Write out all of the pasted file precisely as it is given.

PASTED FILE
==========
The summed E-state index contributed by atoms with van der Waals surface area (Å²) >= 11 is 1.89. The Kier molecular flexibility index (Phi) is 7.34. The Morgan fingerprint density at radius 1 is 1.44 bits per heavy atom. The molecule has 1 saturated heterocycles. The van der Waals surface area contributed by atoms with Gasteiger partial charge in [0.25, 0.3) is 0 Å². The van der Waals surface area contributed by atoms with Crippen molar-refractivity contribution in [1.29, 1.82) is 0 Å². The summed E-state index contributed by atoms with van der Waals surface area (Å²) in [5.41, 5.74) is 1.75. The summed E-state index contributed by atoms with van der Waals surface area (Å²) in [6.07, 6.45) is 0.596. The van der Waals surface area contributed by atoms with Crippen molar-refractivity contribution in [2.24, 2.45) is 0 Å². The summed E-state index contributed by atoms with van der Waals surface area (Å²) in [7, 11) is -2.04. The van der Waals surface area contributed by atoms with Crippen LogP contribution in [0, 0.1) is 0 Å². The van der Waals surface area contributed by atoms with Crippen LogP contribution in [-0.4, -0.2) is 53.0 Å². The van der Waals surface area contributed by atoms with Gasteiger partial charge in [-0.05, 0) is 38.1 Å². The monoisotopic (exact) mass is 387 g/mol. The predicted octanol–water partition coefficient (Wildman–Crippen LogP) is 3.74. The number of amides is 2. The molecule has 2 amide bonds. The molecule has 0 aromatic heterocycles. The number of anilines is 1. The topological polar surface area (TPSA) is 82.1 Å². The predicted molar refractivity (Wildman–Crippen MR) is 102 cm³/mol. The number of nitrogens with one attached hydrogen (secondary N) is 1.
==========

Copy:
The summed E-state index contributed by atoms with van der Waals surface area (Å²) >= 11 is 1.89. The Kier molecular flexibility index (Phi) is 7.34. The Morgan fingerprint density at radius 1 is 1.44 bits per heavy atom. The molecule has 1 saturated heterocycles. The van der Waals surface area contributed by atoms with Gasteiger partial charge in [0.25, 0.3) is 0 Å². The van der Waals surface area contributed by atoms with Crippen molar-refractivity contribution in [1.29, 1.82) is 0 Å². The summed E-state index contributed by atoms with van der Waals surface area (Å²) in [5.41, 5.74) is 1.75. The summed E-state index contributed by atoms with van der Waals surface area (Å²) in [6.07, 6.45) is 0.596. The van der Waals surface area contributed by atoms with Crippen molar-refractivity contribution in [2.24, 2.45) is 0 Å². The summed E-state index contributed by atoms with van der Waals surface area (Å²) in [7, 11) is -2.04. The van der Waals surface area contributed by atoms with Crippen LogP contribution in [0, 0.1) is 0 Å². The van der Waals surface area contributed by atoms with Crippen LogP contribution in [-0.4, -0.2) is 53.0 Å². The van der Waals surface area contributed by atoms with Gasteiger partial charge in [-0.05, 0) is 38.1 Å². The monoisotopic (exact) mass is 387 g/mol. The predicted octanol–water partition coefficient (Wildman–Crippen LogP) is 3.74. The number of amides is 2. The molecule has 2 amide bonds. The molecule has 0 aromatic heterocycles. The number of anilines is 1. The topological polar surface area (TPSA) is 82.1 Å². The predicted molar refractivity (Wildman–Crippen MR) is 102 cm³/mol. The number of nitrogens with one attached hydrogen (secondary N) is 1.